Annual Fee: $450

Is it worth getting? As the ThankYou Rewards program becomes increasingly valuable by adding more transfer partners, this card has become a great way to earn points, especially when you can take advantage of bonus spending categories. Other perks such as the 4th Night Free hotel benefit really stand out as well. For someone who wants extensive lounge access and isn’t married to a single frequent flyer program, this card offers exceptional value.

3. Platinum Card from American Express

Current Bonus: Earn 60,000 Membership Rewards points when you spend $5,000 in the first three months (although you might receive a targeted offer with a larger bonus).

Benefits: $200 annual air travel credit with one airline to cover incidentals. Up to $200 in annual Uber credits. $100 Global Entry application fee credit. Access to Delta Sky Club, Priority Pass and Amex Centurion lounges. This card earns 5 Membership Rewards point per dollar spent on airfare booked directly with the airline or through Amex Travel and on prepaid hotels booked through amextravel.com, and 1 point per dollar on everything else. Those points transfer to 17 different airlines and three hotel partners.

Annual Fee: $550

Is it worth getting? Longtime cardholders swear by this card, which was one of the first premium cards offered. Like the Citi Prestige, this card offers multiple lounge network options, including the small but growing list of Amex Centurion Lounges. One of the best benefits of this card is that you can add up to three authorized users for $175 total, and each of those authorized users gets most of the same benefits as the primary cardholder.

When it comes to earning bonus points, this card used to come up short, but it now offers an outstanding 5x points on airfare — equal to a 10% return based on TPG’s valuations. The 5x on hotels is less impressive, since you’re limited to prepaid bookings made through Amex Travel, but it’s still a huge improvement over the card’s previous earning rates. Especially if you can maximize other benefits like the Uber credits and lounge access, this card is a no-brainer.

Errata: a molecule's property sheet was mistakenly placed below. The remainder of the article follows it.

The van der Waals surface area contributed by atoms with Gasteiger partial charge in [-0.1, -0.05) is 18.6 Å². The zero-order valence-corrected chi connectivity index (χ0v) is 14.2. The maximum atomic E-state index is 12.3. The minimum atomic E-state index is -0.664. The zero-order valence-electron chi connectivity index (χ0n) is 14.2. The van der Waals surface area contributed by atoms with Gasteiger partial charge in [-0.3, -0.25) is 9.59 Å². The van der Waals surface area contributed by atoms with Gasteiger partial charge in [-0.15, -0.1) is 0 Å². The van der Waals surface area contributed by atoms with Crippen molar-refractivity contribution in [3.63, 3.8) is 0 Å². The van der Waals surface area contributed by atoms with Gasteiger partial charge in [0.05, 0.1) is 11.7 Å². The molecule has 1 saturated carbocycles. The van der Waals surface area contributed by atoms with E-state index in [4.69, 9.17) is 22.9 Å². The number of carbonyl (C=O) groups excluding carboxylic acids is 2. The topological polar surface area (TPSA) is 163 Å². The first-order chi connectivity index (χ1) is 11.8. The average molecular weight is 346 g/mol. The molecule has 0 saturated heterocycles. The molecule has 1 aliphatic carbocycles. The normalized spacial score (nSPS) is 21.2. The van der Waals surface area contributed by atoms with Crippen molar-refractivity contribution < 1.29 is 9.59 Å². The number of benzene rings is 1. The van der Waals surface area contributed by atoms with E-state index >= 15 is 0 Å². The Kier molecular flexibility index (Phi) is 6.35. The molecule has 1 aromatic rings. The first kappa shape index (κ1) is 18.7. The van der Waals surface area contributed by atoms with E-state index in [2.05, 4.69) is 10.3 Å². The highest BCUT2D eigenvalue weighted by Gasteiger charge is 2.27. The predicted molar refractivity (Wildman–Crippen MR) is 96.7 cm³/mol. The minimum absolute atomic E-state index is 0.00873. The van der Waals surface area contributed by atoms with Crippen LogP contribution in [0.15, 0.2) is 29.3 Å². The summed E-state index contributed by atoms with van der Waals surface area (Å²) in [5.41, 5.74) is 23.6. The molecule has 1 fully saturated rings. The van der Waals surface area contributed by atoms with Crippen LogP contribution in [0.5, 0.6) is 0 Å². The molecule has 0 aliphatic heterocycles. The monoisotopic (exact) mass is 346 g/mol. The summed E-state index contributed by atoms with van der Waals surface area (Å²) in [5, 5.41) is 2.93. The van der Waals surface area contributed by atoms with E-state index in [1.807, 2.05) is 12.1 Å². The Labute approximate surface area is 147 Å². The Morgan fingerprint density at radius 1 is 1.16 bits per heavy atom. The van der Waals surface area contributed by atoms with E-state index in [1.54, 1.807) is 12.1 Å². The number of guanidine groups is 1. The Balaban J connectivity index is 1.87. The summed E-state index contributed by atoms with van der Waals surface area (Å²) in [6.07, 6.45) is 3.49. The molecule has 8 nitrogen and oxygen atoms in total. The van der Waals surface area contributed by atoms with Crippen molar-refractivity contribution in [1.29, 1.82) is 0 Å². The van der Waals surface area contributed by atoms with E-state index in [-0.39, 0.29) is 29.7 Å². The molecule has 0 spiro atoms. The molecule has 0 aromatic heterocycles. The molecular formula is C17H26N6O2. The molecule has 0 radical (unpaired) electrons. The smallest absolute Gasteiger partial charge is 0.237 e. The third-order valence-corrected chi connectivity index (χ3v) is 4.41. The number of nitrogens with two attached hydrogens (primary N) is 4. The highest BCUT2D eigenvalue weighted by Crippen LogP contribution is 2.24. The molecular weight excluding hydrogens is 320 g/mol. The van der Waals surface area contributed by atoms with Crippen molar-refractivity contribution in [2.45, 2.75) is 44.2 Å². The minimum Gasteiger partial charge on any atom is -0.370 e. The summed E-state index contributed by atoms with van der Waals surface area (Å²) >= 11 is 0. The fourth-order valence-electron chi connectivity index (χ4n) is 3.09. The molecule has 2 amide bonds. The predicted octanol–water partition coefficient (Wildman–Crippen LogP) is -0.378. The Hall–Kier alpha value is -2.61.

The Citi AAdvantage Executive card offers EQMs to help you boost your American Airlines elite status.

4. Citi AAdvantage Executive World Elite Mastercard

Current Bonus: Earn 50,000 bonus miles when you spend $5,000 in the first three months, although you might receive a targeted offer for more.

Benefits: Full Admirals Club membership, which allows you (and immediate family or up to two guests) to access lounges even when you’re not flying on American Airlines. $100 Global Entry application fee credit. Priority check-in, security and boarding on American Airlines. One free checked bag for you and up to eight companions. 25% savings on in-flight food and beverage purchases.

Earn 2 points per dollar on American Airlines purchases, and one point per dollar elsewhere. Also, earn 10,000 Elite Qualifying Miles when you spend $40,000 in a year.

Annual Fee: $450

Is it worth getting? While this card may not offer the same value as the two listed above, overall it’s a good option for those who fly American Airlines regularly. It offers one of the few ways to earn additional EQMs without flying, and it’s an easy way for occasional AAdvantage flyers to enjoy nearly all of the perks of elite status from day one.

Enjoy two passes for the United Club each year.
The United Club card offers lounge access, but doesn’t come with much of a sign-up bonus.

5. United MileagePlus Club Card

Current Bonus: 50,000 bonus miles when you spend $3,000 in the first three months of account opening.

Benefits: Full United Club membership. First and second bag fee waivers for you and one companion. Premier Access travel services including priority check-in, boarding, security and baggage handling. No fee on close-in award booking and expanded access to saver award seats. Earn 2 miles per dollar on United purchases and 1.5 miles per dollar on all other purchases.

Annual Fee: $450

Is it worth getting? Like the AAdvantage Executive card, this card makes sense for frequent United travelers and those who want elite status perks before attaining elite status. United Club access isn’t offered by any other credit card, so if you would consider getting a membership anyway, this card is a good option. Finally, this is one of the few premium credit cards that truly offers more rewards from spending than similar, less expensive cards.

OZONE, on the 118th floor, is just one reason to redeem your points at the Ritz-Carlton Hong Kong.
The Ritz-Carlton card offers upgrades to the Club Level, which you can use at properties like the Ritz-Carlton Hong Kong.

6. Ritz-Carlton Rewards Credit Card

Current Bonus: Earn 2 complimentary nights at any participating Tier 1-4 Ritz-Carlton hotel after you spend $4,000 on purchases in the first three months from account opening.